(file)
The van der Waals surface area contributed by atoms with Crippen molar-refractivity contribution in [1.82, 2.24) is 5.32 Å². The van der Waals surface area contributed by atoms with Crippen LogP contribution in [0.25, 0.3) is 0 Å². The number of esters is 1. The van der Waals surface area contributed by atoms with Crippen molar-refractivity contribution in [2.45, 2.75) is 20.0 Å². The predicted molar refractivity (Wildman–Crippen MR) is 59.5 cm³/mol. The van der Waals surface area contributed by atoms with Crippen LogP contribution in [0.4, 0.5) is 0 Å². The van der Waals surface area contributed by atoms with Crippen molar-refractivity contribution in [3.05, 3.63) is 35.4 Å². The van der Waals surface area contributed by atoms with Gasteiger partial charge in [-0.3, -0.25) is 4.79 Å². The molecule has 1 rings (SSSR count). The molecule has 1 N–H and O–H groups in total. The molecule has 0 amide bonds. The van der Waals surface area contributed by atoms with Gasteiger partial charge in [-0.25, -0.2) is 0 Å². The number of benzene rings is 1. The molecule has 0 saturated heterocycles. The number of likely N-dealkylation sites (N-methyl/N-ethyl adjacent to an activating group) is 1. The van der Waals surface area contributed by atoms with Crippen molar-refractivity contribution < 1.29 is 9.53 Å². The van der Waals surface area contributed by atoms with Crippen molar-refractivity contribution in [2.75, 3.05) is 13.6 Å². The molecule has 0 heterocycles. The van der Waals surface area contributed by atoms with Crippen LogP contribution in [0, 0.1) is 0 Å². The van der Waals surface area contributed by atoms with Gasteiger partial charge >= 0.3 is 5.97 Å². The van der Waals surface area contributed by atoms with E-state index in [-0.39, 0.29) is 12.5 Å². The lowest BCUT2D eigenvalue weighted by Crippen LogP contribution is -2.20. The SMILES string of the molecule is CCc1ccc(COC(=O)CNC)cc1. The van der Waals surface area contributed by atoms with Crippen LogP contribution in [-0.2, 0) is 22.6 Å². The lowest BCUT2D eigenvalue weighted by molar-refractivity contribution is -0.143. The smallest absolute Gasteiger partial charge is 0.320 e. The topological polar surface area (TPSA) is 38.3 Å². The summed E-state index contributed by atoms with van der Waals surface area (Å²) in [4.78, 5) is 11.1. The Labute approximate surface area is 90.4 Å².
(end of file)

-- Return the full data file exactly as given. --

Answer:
The van der Waals surface area contributed by atoms with Crippen molar-refractivity contribution in [1.82, 2.24) is 5.32 Å². The van der Waals surface area contributed by atoms with Crippen LogP contribution in [0.25, 0.3) is 0 Å². The number of esters is 1. The van der Waals surface area contributed by atoms with Crippen molar-refractivity contribution in [2.45, 2.75) is 20.0 Å². The predicted molar refractivity (Wildman–Crippen MR) is 59.5 cm³/mol. The van der Waals surface area contributed by atoms with Crippen LogP contribution in [0.4, 0.5) is 0 Å². The van der Waals surface area contributed by atoms with Crippen molar-refractivity contribution in [3.05, 3.63) is 35.4 Å². The van der Waals surface area contributed by atoms with Gasteiger partial charge in [-0.3, -0.25) is 4.79 Å². The molecule has 1 rings (SSSR count). The molecule has 1 N–H and O–H groups in total. The molecule has 0 amide bonds. The van der Waals surface area contributed by atoms with Gasteiger partial charge in [-0.25, -0.2) is 0 Å². The number of benzene rings is 1. The molecule has 0 saturated heterocycles. The number of likely N-dealkylation sites (N-methyl/N-ethyl adjacent to an activating group) is 1. The van der Waals surface area contributed by atoms with Crippen molar-refractivity contribution < 1.29 is 9.53 Å². The van der Waals surface area contributed by atoms with Crippen molar-refractivity contribution in [2.75, 3.05) is 13.6 Å². The molecule has 0 heterocycles. The van der Waals surface area contributed by atoms with Crippen LogP contribution in [0, 0.1) is 0 Å². The van der Waals surface area contributed by atoms with Gasteiger partial charge >= 0.3 is 5.97 Å². The van der Waals surface area contributed by atoms with E-state index in [-0.39, 0.29) is 12.5 Å². The lowest BCUT2D eigenvalue weighted by Crippen LogP contribution is -2.20. The SMILES string of the molecule is CCc1ccc(COC(=O)CNC)cc1. The van der Waals surface area contributed by atoms with Crippen LogP contribution in [-0.2, 0) is 22.6 Å². The lowest BCUT2D eigenvalue weighted by molar-refractivity contribution is -0.143. The smallest absolute Gasteiger partial charge is 0.320 e. The topological polar surface area (TPSA) is 38.3 Å². The summed E-state index contributed by atoms with van der Waals surface area (Å²) in [4.78, 5) is 11.1. The Labute approximate surface area is 90.4 Å².